Whether this is actually true and outweighs the simple cost argument you present is empirical and I would be curious to know if there is any real evidence either way. Maybe there is something to be learned from marketing after all

  3. derrida derider says:

    The counter to this is that it is very hard to track source after the ivory is sold, so having many tonnes of LEGAL ivory floating around the secondary market will make it much easier for ILLEGAL ivory to float around with it. By reducing the risk in trading ivory it may reduce prices of illegal ivory but expand the market for it.

    But which effect matters more – ie whether legal ivory and illegal ivory are substitutes or complements – is a question on which I don’t know the answer and you may not either. But you are right that it is an empiric matter rather than a moral one.

    • paul frijters says:

      Both you and Conrad dont get the dual-track basis of my proposal: all forms of ivory usage would still be illegal. What one is doing is selling to people whilst simultaneously saying that you support the illegality.

      The dual-track nature is just like in a temporary gun amnesty: you look away for a moment when someone turns up to bring a gun to you and you pay them an amount, not recording their name or details. But its clear that if the police finds them tomorrow with a gun, they will be punished. So too my ivory-onsell proposal: you dont record who turns up to buy the ivory today, but you support punishing anyone you otherwise find possessing and using it tomorrow. And the way to organise this is to have a separate institution doing the buying from the punishing.

  4. Tim Macknay says:

    Paul, it seems that Dr Duan Biggs agrees with your intuition about the impacts of burning recovered ivory, however some recent research from the National Bureau of Economic Research suggests the opposite – that the legal sale of recovered ivory in 2008 may have precipitated the massive increase in poaching over the last few years. Thought you’d be interested.

    By the way, fantastic news about the outcome of your court case.

  5. paul frijters says:

    Hi Tim,

    thanks for the well-wishes, yes a great outcome.

    The article you link to seems extremely relevant to the argument in the post. I am at home and hence can’t download the nber papers and see what data they have.

    One caveat about the interpretation of their paper comes from the odd wording in the abstract “We find that international announcement of the legal ivory sale corresponds with an abrupt ~66% increase in illegal ivory production across two continents, and a possible ten-fold increase in its trend. An estimated ~71% increase in ivory smuggling out of Africa corroborates this finding, while corresponding patterns are absent from natural mortality and alternative explanatory variables.”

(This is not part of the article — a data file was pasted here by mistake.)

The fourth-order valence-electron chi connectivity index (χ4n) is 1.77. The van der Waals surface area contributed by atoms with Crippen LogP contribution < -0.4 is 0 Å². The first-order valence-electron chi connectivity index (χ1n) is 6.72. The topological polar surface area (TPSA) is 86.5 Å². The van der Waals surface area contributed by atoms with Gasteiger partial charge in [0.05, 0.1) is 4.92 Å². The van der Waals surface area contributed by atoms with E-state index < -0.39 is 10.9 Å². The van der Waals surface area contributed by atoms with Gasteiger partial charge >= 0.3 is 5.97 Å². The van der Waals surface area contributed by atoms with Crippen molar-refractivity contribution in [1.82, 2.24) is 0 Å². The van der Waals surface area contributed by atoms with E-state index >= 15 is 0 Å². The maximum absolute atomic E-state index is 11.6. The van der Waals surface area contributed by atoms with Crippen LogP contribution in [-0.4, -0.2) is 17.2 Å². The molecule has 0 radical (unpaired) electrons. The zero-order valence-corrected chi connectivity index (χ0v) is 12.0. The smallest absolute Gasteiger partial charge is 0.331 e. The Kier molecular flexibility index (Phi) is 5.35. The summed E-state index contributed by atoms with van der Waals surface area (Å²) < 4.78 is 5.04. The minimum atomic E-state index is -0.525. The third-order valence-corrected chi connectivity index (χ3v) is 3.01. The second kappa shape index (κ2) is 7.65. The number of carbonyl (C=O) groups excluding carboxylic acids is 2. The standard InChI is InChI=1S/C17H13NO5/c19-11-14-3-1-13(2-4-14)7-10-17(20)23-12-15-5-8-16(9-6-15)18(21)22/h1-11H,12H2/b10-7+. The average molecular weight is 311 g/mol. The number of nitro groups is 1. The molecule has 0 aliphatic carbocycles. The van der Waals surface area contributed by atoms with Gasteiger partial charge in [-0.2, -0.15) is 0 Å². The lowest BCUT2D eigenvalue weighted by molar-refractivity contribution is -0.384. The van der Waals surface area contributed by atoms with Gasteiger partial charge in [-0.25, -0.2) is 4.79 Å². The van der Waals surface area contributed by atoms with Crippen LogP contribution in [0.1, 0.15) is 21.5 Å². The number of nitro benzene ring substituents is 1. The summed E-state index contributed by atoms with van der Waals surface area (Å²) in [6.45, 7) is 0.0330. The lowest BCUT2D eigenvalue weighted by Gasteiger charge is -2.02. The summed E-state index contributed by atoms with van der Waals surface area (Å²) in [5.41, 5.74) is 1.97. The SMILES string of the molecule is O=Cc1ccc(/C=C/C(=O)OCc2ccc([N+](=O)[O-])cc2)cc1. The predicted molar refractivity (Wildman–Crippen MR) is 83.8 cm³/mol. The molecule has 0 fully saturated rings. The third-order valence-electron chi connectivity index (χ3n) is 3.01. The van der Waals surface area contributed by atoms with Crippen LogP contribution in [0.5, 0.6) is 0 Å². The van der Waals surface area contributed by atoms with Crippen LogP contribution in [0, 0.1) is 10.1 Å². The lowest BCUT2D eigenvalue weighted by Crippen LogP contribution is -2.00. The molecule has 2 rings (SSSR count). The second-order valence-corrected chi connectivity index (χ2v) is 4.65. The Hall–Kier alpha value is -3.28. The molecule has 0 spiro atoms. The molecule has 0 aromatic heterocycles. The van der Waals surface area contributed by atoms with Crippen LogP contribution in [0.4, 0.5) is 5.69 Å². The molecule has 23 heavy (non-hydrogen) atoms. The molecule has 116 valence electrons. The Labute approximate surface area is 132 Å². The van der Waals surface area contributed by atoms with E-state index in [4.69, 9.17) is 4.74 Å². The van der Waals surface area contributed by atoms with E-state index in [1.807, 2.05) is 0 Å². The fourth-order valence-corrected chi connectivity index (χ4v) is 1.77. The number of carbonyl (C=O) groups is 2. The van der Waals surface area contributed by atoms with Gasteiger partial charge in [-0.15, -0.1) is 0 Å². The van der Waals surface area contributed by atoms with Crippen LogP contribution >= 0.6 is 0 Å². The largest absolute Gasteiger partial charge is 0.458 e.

Why should the announcement have such a huge effect? Difficult to explain. Something pretty odd must be going on, such as poachers reacting to expectations of price drops.
    Still, very relevant. If true, it makes my suggestion much less persuasive.

  6. paul frijters says:

    I have now looked at the paper. They put in a lot of work, but I have to say it’s just not a convincing story.

    Some particulars:
    – They find a 15% increase in illegal carcasses relative to trend in 2008.
    – In the middle of 2008 it was announced that China and Japan could buy ivory from 4 Southern African countries. The amount of ivory sold (from animals that had died of natural causes) was substantial (roughly equal to all the destroyed stockpiles since 1989), so it mattered in terms of size.
    – The actual ivory was bought at low prices at the end of 2008, but only arrived in China and Japan mid-2009.
    – China and Japan put up such high prices for ivory that they haven’t sold their stockpiles even today.

    The puzzle is why the number of illegal carcasses should rise in 2008 when the legal ivory didn’t hit the market till 2009-2010 (and even then only slowly). The authors themselves have a quite standard demand-supply model in mind in which there is no such thing as an announcement effect (which is what they find). It’s a failing of their paper that they have a model that doesn’t fit their story. Even if you go beyond their model though and do consider anticipation, one is hard-pressed to come up with something plausible: the idea that would-be poachers entered the market because they knew what Chinese consumers were going to want 2 years later in reaction to the release of legal ivory is far-fetched (markets are not that rational!).

    So what the authors’ story boils down to is that ‘something’ happened in 2008 that seems to have caused an abrupt and permanent jump in illegal carcasses, a proxy for illegal poaching. The authors want to sell the story that the announcement (which had been years in the making) was the ‘something’. By the timing of the data and the years of negotiation about the announcement, the announcement of legal sales is a bad candidate for the ‘something’. But there are plenty of other candidates. The GFC for instance, which hit the other export markets.

  7. Tim Macknay says:

    Interesting. Thanks Paul. I agree that the effect of the GFC seems like a more plausible explanation for the apparent uptick in poaching than the announcement of the legalised sale of ivory.